To put it another way, the art of cooking is developing the concept of the finished food. The science of cooking is bringing raw materials to that finish. If you better understand just how those raw materials are brought to various finished states, you can conceive of more finished food forms. Or at least you can conceive of them and actually carry them out with any hope of success beyond blind chance.

The current high visibility of whiz-bang molecular gastronomy folks obscures the fact that it's simply the continuation of the work of their predecessors that was almost entirely about the most common cooking techniques. Knowledge of the chemistry and physic give you the exotic modernist cuisine techniques, but it also gives you a better fruitcake.
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Old 05-14-2012, 11:55 AM   #5
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I fought gastronomy was avin your gastro's orf, .....I'll get my coat
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Old 05-14-2012, 12:11 PM   #6
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Molecular gastronomy has been around for awhile. I have not attempted it at home, but can appreciate the time, thought & creativity that went into planning the dish. Mostly, imho, it's about presentation/plating and combining different flavors. Foam looks pretty on the plate, but wonder how much flavor it imparts.
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Old 05-14-2012, 12:40 PM   #7
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What I've seen on TV, Jose Andres and Ferran Adrea, is fascinating and educational. I'd love the opportunity to experience it but don't see a steady diet of it.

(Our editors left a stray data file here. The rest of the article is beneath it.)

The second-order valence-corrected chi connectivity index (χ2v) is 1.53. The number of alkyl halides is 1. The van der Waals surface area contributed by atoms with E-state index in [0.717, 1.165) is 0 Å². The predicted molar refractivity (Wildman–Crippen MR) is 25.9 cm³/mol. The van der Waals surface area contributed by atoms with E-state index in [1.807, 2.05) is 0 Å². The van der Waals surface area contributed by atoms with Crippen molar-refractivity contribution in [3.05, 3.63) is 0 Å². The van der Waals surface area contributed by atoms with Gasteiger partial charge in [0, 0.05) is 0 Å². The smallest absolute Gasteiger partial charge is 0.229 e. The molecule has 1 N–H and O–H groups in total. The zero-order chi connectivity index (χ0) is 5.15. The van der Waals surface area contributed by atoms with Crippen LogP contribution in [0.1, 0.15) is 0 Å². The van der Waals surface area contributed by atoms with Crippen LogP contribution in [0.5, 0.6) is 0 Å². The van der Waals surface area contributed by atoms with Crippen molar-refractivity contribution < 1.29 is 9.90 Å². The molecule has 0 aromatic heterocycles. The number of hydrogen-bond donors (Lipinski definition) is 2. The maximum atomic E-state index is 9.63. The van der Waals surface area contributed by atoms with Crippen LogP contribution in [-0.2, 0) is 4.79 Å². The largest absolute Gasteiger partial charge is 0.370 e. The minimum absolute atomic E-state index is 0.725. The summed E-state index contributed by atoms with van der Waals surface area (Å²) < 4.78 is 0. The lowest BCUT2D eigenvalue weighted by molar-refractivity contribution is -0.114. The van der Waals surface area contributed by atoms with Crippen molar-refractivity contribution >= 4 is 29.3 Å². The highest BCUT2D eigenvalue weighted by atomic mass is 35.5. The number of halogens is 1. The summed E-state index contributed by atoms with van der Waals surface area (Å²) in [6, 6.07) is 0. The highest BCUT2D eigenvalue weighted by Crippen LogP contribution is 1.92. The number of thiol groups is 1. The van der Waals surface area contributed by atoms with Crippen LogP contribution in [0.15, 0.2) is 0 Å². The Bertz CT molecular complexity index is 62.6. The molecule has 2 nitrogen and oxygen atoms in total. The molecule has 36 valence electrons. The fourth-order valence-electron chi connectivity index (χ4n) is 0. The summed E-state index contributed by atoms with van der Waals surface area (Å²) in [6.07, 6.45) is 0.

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Old 05-14-2012, 12:45 PM   #8
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I look at it more from the perspective of "food as art". In my opinion, it's been overdone in some circles, and a lot of chefs seem to be getting away from it now, at least where I live.
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Old 05-14-2012, 01:10 PM   #9
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Quote:
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I fought gastronomy was avin your gastro's orf, .....I'll get my coat
Well you have to be careful if you visit a gastromonical observatory lest the moon hitta you eye like a biga pizza pie.

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Old 05-14-2012, 02:18 PM   #10
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We have the #5 rated restaurant in the world near us. I have honestly had better meals at other places. It was good but not even in my top ten.When a chef cooks to impress other chefs sometimes the food gets lost in preperation or plating. You can overthink or overwork food quite easily.